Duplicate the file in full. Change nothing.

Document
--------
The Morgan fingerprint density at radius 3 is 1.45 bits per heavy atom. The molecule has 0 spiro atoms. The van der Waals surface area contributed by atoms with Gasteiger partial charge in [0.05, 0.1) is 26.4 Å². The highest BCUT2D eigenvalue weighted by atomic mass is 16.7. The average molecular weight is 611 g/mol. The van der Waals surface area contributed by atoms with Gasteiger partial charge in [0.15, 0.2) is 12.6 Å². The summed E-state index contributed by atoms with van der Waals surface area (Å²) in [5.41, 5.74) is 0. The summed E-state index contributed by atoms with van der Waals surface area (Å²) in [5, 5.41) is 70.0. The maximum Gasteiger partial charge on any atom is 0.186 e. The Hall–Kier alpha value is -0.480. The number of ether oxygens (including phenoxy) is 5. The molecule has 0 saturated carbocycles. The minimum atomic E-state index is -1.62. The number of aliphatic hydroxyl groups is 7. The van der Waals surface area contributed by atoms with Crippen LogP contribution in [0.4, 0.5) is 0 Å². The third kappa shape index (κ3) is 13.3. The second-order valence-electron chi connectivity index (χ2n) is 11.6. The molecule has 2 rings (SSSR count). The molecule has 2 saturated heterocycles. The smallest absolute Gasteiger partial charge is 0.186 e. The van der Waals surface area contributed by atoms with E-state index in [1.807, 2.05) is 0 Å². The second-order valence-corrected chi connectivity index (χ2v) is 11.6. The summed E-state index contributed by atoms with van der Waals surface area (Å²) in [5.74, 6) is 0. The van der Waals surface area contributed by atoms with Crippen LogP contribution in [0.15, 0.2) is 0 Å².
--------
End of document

The Morgan fingerprint density at radius 3 is 1.45 bits per heavy atom. The molecule has 0 spiro atoms. The van der Waals surface area contributed by atoms with Gasteiger partial charge in [0.05, 0.1) is 26.4 Å². The highest BCUT2D eigenvalue weighted by atomic mass is 16.7. The average molecular weight is 611 g/mol. The van der Waals surface area contributed by atoms with Gasteiger partial charge in [0.15, 0.2) is 12.6 Å². The summed E-state index contributed by atoms with van der Waals surface area (Å²) in [5.41, 5.74) is 0. The summed E-state index contributed by atoms with van der Waals surface area (Å²) in [5, 5.41) is 70.0. The maximum Gasteiger partial charge on any atom is 0.186 e. The Hall–Kier alpha value is -0.480. The number of ether oxygens (including phenoxy) is 5. The molecule has 0 saturated carbocycles. The minimum atomic E-state index is -1.62. The number of aliphatic hydroxyl groups is 7. The van der Waals surface area contributed by atoms with Crippen LogP contribution in [0.4, 0.5) is 0 Å². The third kappa shape index (κ3) is 13.3. The second-order valence-electron chi connectivity index (χ2n) is 11.6. The molecule has 2 rings (SSSR count). The molecule has 2 saturated heterocycles. The smallest absolute Gasteiger partial charge is 0.186 e. The van der Waals surface area contributed by atoms with E-state index in [1.807, 2.05) is 0 Å². The second-order valence-corrected chi connectivity index (χ2v) is 11.6. The summed E-state index contributed by atoms with van der Waals surface area (Å²) in [5.74, 6) is 0. The van der Waals surface area contributed by atoms with Crippen LogP contribution in [0.15, 0.2) is 0 Å².